"A New York Treasure" --Village Voice

Don’t Worry, Be Happy

If you hung on to the bitter end on Sunday night, then you can imagine what a pain in the ass this game is to try to write about.  For the first six innings the story line was about the continuing ineptitude of the Yankee bats, as Boston starter Daisuke Matsuzaka was dominant throughout.  The recap for that game was called “The Darkness on the Edge of Town,” and the story pretty much wrote itself: the Yankee swoon continues, the Twins and Rays are now the top two teams in the league, and the Red Sox and ’64 Phillies are looming.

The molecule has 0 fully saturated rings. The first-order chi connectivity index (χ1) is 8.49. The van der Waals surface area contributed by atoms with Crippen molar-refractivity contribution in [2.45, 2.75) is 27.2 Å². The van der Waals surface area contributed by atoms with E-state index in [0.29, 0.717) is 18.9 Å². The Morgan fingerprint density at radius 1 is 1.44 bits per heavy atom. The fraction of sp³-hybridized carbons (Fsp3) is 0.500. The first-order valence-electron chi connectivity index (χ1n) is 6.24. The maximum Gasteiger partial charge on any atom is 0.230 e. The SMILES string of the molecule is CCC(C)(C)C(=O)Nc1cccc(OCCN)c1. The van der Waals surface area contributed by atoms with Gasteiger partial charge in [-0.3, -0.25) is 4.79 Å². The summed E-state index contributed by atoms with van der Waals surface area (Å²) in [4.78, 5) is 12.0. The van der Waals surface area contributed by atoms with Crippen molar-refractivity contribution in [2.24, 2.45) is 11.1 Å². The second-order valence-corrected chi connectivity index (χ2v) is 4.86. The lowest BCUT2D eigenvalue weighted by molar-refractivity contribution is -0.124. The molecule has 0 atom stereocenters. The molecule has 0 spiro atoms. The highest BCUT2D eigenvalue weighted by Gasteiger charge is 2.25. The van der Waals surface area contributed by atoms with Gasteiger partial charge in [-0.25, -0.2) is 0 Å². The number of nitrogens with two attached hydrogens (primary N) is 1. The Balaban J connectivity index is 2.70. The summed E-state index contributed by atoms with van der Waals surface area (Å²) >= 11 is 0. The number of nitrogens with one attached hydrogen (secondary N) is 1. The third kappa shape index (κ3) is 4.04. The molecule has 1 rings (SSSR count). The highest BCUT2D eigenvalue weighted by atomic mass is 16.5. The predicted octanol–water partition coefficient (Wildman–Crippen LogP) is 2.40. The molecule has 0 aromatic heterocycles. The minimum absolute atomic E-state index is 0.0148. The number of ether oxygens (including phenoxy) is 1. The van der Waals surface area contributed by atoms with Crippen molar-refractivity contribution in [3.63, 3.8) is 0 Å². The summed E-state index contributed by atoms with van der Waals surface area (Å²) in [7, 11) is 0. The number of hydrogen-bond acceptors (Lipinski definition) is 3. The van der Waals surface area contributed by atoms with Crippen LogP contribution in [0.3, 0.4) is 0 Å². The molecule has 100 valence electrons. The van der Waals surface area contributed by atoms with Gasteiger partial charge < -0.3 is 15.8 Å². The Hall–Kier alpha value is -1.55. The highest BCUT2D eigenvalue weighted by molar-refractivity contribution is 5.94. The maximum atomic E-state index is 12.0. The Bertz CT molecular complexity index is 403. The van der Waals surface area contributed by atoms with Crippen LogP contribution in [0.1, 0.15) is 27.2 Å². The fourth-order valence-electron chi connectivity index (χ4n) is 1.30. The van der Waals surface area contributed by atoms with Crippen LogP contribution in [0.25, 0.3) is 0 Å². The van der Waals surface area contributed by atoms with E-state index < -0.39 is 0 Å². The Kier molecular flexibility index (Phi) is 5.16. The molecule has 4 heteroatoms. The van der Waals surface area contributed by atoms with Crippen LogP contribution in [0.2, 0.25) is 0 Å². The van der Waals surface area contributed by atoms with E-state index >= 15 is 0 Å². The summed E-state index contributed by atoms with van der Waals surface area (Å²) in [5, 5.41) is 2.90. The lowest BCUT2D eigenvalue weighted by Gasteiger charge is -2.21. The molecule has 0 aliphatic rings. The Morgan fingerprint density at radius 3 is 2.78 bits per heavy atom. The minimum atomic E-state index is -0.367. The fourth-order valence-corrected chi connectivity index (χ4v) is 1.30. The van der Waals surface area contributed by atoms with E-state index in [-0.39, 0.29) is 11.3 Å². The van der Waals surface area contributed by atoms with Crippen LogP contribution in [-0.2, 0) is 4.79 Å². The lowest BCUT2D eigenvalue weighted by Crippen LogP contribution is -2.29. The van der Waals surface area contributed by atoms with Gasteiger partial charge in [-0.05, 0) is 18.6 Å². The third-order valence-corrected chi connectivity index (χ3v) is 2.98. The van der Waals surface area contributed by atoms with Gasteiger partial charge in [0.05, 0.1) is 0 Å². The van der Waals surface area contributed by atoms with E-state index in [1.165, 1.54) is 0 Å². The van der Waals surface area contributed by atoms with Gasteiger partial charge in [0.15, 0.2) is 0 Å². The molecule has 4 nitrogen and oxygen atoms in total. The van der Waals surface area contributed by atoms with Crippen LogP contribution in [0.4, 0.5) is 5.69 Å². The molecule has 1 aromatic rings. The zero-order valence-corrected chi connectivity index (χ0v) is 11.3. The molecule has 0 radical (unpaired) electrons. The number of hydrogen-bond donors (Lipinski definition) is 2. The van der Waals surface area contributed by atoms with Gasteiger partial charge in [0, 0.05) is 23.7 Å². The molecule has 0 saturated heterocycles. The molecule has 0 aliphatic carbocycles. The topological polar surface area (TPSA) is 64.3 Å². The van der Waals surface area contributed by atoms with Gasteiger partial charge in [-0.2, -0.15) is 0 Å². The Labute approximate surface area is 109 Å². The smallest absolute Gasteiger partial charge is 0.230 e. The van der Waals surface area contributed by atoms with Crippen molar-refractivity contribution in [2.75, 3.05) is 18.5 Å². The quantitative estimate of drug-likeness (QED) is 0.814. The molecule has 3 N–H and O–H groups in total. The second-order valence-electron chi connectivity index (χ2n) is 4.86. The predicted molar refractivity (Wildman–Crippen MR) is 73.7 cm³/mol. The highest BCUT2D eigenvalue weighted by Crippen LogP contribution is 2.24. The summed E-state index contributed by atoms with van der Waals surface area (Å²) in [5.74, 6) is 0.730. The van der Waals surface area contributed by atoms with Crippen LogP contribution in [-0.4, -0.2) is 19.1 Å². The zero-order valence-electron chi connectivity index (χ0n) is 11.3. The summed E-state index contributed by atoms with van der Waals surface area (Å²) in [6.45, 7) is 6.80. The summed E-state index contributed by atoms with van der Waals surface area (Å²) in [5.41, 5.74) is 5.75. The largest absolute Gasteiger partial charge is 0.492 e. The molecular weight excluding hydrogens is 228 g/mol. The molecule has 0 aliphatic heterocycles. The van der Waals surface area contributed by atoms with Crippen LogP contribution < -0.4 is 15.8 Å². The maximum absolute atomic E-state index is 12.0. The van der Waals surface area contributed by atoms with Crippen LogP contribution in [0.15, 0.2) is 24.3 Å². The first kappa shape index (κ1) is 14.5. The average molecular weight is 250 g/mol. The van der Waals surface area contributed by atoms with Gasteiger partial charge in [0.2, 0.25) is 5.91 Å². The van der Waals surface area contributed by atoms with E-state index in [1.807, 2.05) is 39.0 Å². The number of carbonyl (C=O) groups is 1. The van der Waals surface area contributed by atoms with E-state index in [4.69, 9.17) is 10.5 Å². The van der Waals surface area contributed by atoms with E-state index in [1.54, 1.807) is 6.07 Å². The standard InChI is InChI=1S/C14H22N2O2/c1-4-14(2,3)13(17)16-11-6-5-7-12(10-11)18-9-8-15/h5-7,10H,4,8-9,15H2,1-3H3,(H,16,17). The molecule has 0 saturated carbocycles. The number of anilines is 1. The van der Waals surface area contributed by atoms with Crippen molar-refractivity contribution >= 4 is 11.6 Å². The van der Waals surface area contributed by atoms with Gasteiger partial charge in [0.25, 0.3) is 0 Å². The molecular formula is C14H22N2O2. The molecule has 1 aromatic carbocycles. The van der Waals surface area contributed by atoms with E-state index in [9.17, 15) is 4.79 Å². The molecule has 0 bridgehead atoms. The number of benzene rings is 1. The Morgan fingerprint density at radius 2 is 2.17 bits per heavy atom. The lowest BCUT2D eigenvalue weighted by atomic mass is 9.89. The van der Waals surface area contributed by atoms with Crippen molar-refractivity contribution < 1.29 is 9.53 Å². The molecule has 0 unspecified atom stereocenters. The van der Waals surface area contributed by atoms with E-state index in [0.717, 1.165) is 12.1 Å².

But then the seventh inning happened and I ripped that first story up.  With one out and Mark Teixeira on first base, Alex Rodríguez came up to face Dice-K, a pitcher against whom he’s always struggled.  A-Rod quickly dug himself into a two-strike hole, then lashed at an inside fastball with a swing very much like a Rafael Nadal two-handed backhand.  At contact my first hope was that the ball would dunk in in front of an outfielder, but then as the camera panned upwards both outfielders were racing towards to the gap in right center and suddenly I was hoping it would be over their heads.  A split second later it was scraping over the wall and the Yankees had a 2-1 lead.  A-Rod was the hero, and what’s better than a hero story?  Again, the story would write itself, and it would carry the title “Don’t Worry, Be Happy.”